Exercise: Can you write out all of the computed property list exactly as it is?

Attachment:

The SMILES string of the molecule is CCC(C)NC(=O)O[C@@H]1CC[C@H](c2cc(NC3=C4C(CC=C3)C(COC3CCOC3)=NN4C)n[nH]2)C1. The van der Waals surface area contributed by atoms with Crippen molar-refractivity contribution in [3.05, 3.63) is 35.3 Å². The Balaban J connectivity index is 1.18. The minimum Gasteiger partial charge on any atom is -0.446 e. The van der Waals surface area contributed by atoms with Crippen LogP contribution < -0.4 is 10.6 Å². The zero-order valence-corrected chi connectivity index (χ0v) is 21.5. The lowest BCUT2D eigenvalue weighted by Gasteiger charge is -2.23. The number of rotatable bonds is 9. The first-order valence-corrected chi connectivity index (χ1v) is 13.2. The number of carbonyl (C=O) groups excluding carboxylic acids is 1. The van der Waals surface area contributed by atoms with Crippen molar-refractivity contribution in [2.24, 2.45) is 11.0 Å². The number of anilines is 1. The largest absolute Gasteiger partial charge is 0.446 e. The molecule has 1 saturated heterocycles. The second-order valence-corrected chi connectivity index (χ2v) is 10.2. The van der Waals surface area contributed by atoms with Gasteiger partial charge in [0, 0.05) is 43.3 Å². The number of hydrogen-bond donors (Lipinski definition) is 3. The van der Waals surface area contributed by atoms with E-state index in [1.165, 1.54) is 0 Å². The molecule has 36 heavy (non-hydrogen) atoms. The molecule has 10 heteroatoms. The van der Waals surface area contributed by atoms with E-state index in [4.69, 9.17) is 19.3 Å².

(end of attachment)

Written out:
The SMILES string of the molecule is CCC(C)NC(=O)O[C@@H]1CC[C@H](c2cc(NC3=C4C(CC=C3)C(COC3CCOC3)=NN4C)n[nH]2)C1. The van der Waals surface area contributed by atoms with Crippen molar-refractivity contribution in [3.05, 3.63) is 35.3 Å². The Balaban J connectivity index is 1.18. The minimum Gasteiger partial charge on any atom is -0.446 e. The van der Waals surface area contributed by atoms with Crippen LogP contribution < -0.4 is 10.6 Å². The zero-order valence-corrected chi connectivity index (χ0v) is 21.5. The lowest BCUT2D eigenvalue weighted by Gasteiger charge is -2.23. The number of rotatable bonds is 9. The first-order valence-corrected chi connectivity index (χ1v) is 13.2. The number of carbonyl (C=O) groups excluding carboxylic acids is 1. The van der Waals surface area contributed by atoms with Crippen molar-refractivity contribution in [2.24, 2.45) is 11.0 Å². The number of anilines is 1. The largest absolute Gasteiger partial charge is 0.446 e. The molecule has 1 saturated heterocycles. The second-order valence-corrected chi connectivity index (χ2v) is 10.2. The van der Waals surface area contributed by atoms with Gasteiger partial charge in [0, 0.05) is 43.3 Å². The number of hydrogen-bond donors (Lipinski definition) is 3. The van der Waals surface area contributed by atoms with E-state index in [1.165, 1.54) is 0 Å². The molecule has 36 heavy (non-hydrogen) atoms. The molecule has 10 heteroatoms. The van der Waals surface area contributed by atoms with E-state index in [4.69, 9.17) is 19.3 Å².